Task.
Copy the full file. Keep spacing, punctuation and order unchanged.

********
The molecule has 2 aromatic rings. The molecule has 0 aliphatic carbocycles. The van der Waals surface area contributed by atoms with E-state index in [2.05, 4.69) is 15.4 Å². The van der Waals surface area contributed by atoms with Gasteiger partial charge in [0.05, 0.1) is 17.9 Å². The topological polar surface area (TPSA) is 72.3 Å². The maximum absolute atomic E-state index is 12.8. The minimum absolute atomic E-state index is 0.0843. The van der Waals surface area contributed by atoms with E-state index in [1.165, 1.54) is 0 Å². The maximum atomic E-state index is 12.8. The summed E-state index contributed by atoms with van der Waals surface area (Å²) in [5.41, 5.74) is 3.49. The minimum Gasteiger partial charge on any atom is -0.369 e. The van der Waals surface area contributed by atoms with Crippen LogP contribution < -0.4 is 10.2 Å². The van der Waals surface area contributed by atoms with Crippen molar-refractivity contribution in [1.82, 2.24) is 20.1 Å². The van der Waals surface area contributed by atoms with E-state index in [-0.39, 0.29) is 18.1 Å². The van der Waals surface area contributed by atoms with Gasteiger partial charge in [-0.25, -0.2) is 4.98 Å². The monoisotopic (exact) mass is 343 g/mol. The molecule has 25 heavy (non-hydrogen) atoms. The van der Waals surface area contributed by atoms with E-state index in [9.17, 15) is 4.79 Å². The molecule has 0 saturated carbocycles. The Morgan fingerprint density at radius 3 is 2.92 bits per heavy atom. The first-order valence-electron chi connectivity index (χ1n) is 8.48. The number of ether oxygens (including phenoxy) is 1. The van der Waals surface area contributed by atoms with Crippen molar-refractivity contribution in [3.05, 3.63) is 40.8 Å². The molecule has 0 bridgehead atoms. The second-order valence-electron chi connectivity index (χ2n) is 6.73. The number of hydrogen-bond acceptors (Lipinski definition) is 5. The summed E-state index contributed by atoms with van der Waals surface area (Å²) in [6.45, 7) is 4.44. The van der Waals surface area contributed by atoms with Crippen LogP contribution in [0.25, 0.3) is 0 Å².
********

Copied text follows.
The molecule has 2 aromatic rings. The molecule has 0 aliphatic carbocycles. The van der Waals surface area contributed by atoms with E-state index in [2.05, 4.69) is 15.4 Å². The van der Waals surface area contributed by atoms with Gasteiger partial charge in [0.05, 0.1) is 17.9 Å². The topological polar surface area (TPSA) is 72.3 Å². The maximum absolute atomic E-state index is 12.8. The minimum absolute atomic E-state index is 0.0843. The van der Waals surface area contributed by atoms with E-state index in [1.165, 1.54) is 0 Å². The maximum atomic E-state index is 12.8. The summed E-state index contributed by atoms with van der Waals surface area (Å²) in [5.41, 5.74) is 3.49. The minimum Gasteiger partial charge on any atom is -0.369 e. The van der Waals surface area contributed by atoms with Crippen LogP contribution < -0.4 is 10.2 Å². The van der Waals surface area contributed by atoms with Crippen molar-refractivity contribution in [1.82, 2.24) is 20.1 Å². The van der Waals surface area contributed by atoms with E-state index in [-0.39, 0.29) is 18.1 Å². The van der Waals surface area contributed by atoms with Gasteiger partial charge in [-0.25, -0.2) is 4.98 Å². The monoisotopic (exact) mass is 343 g/mol. The molecule has 25 heavy (non-hydrogen) atoms. The van der Waals surface area contributed by atoms with E-state index in [9.17, 15) is 4.79 Å². The molecule has 0 saturated carbocycles. The Morgan fingerprint density at radius 3 is 2.92 bits per heavy atom. The first-order valence-electron chi connectivity index (χ1n) is 8.48. The number of ether oxygens (including phenoxy) is 1. The van der Waals surface area contributed by atoms with Crippen molar-refractivity contribution in [3.05, 3.63) is 40.8 Å². The molecule has 0 bridgehead atoms. The second-order valence-electron chi connectivity index (χ2n) is 6.73. The number of hydrogen-bond acceptors (Lipinski definition) is 5. The summed E-state index contributed by atoms with van der Waals surface area (Å²) in [6.45, 7) is 4.44. The van der Waals surface area contributed by atoms with Crippen LogP contribution in [0.25, 0.3) is 0 Å².